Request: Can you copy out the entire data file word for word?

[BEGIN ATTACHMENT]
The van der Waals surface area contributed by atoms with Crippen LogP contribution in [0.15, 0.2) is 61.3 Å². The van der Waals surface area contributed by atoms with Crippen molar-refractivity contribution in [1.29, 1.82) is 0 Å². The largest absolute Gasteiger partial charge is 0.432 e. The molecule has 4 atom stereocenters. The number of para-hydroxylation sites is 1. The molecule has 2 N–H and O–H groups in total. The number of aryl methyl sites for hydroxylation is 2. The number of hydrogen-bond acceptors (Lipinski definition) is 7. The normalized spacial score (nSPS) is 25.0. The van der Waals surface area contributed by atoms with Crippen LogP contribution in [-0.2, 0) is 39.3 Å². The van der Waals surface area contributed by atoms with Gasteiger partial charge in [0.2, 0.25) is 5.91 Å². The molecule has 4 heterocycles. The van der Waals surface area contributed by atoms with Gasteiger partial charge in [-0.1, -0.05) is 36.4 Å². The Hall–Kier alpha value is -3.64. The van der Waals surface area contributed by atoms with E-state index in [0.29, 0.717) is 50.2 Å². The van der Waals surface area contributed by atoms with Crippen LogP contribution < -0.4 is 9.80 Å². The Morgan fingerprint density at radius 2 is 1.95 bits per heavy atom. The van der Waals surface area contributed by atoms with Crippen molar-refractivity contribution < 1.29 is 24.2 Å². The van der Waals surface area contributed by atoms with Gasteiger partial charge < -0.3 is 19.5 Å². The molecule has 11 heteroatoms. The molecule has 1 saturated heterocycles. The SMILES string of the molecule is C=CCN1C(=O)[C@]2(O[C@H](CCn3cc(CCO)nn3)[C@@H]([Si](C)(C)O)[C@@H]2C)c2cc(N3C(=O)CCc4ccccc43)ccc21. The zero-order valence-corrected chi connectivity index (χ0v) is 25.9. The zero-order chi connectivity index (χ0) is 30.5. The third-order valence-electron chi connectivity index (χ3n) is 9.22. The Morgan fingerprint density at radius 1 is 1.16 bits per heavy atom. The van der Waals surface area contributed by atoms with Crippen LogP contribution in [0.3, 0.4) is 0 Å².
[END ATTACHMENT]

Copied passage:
The van der Waals surface area contributed by atoms with Crippen LogP contribution in [0.15, 0.2) is 61.3 Å². The van der Waals surface area contributed by atoms with Crippen molar-refractivity contribution in [1.29, 1.82) is 0 Å². The largest absolute Gasteiger partial charge is 0.432 e. The molecule has 4 atom stereocenters. The number of para-hydroxylation sites is 1. The molecule has 2 N–H and O–H groups in total. The number of aryl methyl sites for hydroxylation is 2. The number of hydrogen-bond acceptors (Lipinski definition) is 7. The normalized spacial score (nSPS) is 25.0. The van der Waals surface area contributed by atoms with Crippen LogP contribution in [-0.2, 0) is 39.3 Å². The van der Waals surface area contributed by atoms with Gasteiger partial charge in [0.2, 0.25) is 5.91 Å². The molecule has 4 heterocycles. The van der Waals surface area contributed by atoms with Gasteiger partial charge in [-0.1, -0.05) is 36.4 Å². The Hall–Kier alpha value is -3.64. The van der Waals surface area contributed by atoms with E-state index in [0.29, 0.717) is 50.2 Å². The van der Waals surface area contributed by atoms with Crippen LogP contribution < -0.4 is 9.80 Å². The Morgan fingerprint density at radius 2 is 1.95 bits per heavy atom. The van der Waals surface area contributed by atoms with Crippen molar-refractivity contribution < 1.29 is 24.2 Å². The van der Waals surface area contributed by atoms with Gasteiger partial charge < -0.3 is 19.5 Å². The molecule has 11 heteroatoms. The molecule has 1 saturated heterocycles. The SMILES string of the molecule is C=CCN1C(=O)[C@]2(O[C@H](CCn3cc(CCO)nn3)[C@@H]([Si](C)(C)O)[C@@H]2C)c2cc(N3C(=O)CCc4ccccc43)ccc21. The zero-order valence-corrected chi connectivity index (χ0v) is 25.9. The zero-order chi connectivity index (χ0) is 30.5. The third-order valence-electron chi connectivity index (χ3n) is 9.22. The Morgan fingerprint density at radius 1 is 1.16 bits per heavy atom. The van der Waals surface area contributed by atoms with Crippen LogP contribution in [0.3, 0.4) is 0 Å².